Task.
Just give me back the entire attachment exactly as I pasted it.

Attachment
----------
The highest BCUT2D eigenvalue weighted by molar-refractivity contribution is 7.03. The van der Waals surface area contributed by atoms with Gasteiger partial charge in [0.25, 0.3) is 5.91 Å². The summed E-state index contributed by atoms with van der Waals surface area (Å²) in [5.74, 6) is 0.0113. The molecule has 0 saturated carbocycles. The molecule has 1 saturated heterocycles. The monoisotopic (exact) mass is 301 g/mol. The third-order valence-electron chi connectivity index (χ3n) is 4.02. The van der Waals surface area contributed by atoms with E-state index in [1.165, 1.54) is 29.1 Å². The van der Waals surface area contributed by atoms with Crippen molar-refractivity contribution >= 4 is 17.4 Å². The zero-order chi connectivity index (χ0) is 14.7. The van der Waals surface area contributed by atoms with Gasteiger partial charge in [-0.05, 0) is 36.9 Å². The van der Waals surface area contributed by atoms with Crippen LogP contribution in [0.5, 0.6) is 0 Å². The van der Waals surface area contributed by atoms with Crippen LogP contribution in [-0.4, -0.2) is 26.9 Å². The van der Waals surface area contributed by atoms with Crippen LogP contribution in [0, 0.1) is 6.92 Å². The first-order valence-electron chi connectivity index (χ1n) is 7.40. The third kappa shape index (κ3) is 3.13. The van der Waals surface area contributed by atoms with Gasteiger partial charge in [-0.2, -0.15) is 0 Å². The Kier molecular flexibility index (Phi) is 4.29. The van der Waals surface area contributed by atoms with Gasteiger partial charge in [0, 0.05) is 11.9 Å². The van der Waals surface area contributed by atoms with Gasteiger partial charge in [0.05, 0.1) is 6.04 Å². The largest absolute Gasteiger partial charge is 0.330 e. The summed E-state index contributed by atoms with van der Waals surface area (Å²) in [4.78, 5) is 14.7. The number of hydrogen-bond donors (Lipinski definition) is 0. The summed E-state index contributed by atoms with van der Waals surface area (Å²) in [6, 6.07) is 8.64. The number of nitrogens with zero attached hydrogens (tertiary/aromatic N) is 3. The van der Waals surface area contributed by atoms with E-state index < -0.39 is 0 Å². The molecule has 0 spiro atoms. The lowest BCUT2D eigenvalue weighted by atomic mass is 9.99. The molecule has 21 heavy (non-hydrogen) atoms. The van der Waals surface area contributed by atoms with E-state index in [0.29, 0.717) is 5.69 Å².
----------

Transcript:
The highest BCUT2D eigenvalue weighted by molar-refractivity contribution is 7.03. The van der Waals surface area contributed by atoms with Gasteiger partial charge in [0.25, 0.3) is 5.91 Å². The summed E-state index contributed by atoms with van der Waals surface area (Å²) in [5.74, 6) is 0.0113. The molecule has 0 saturated carbocycles. The molecule has 1 saturated heterocycles. The monoisotopic (exact) mass is 301 g/mol. The third-order valence-electron chi connectivity index (χ3n) is 4.02. The van der Waals surface area contributed by atoms with E-state index in [1.165, 1.54) is 29.1 Å². The van der Waals surface area contributed by atoms with Crippen molar-refractivity contribution >= 4 is 17.4 Å². The zero-order chi connectivity index (χ0) is 14.7. The van der Waals surface area contributed by atoms with Gasteiger partial charge in [-0.05, 0) is 36.9 Å². The van der Waals surface area contributed by atoms with Crippen LogP contribution in [0.5, 0.6) is 0 Å². The van der Waals surface area contributed by atoms with Crippen LogP contribution in [-0.4, -0.2) is 26.9 Å². The van der Waals surface area contributed by atoms with Crippen LogP contribution in [0, 0.1) is 6.92 Å². The first-order valence-electron chi connectivity index (χ1n) is 7.40. The third kappa shape index (κ3) is 3.13. The van der Waals surface area contributed by atoms with Gasteiger partial charge in [-0.2, -0.15) is 0 Å². The Kier molecular flexibility index (Phi) is 4.29. The van der Waals surface area contributed by atoms with Gasteiger partial charge in [0, 0.05) is 11.9 Å². The van der Waals surface area contributed by atoms with Gasteiger partial charge in [0.05, 0.1) is 6.04 Å². The largest absolute Gasteiger partial charge is 0.330 e. The summed E-state index contributed by atoms with van der Waals surface area (Å²) in [4.78, 5) is 14.7. The number of hydrogen-bond donors (Lipinski definition) is 0. The summed E-state index contributed by atoms with van der Waals surface area (Å²) in [6, 6.07) is 8.64. The number of nitrogens with zero attached hydrogens (tertiary/aromatic N) is 3. The van der Waals surface area contributed by atoms with E-state index < -0.39 is 0 Å². The molecule has 0 spiro atoms. The lowest BCUT2D eigenvalue weighted by atomic mass is 9.99. The molecule has 21 heavy (non-hydrogen) atoms. The van der Waals surface area contributed by atoms with E-state index in [0.29, 0.717) is 5.69 Å².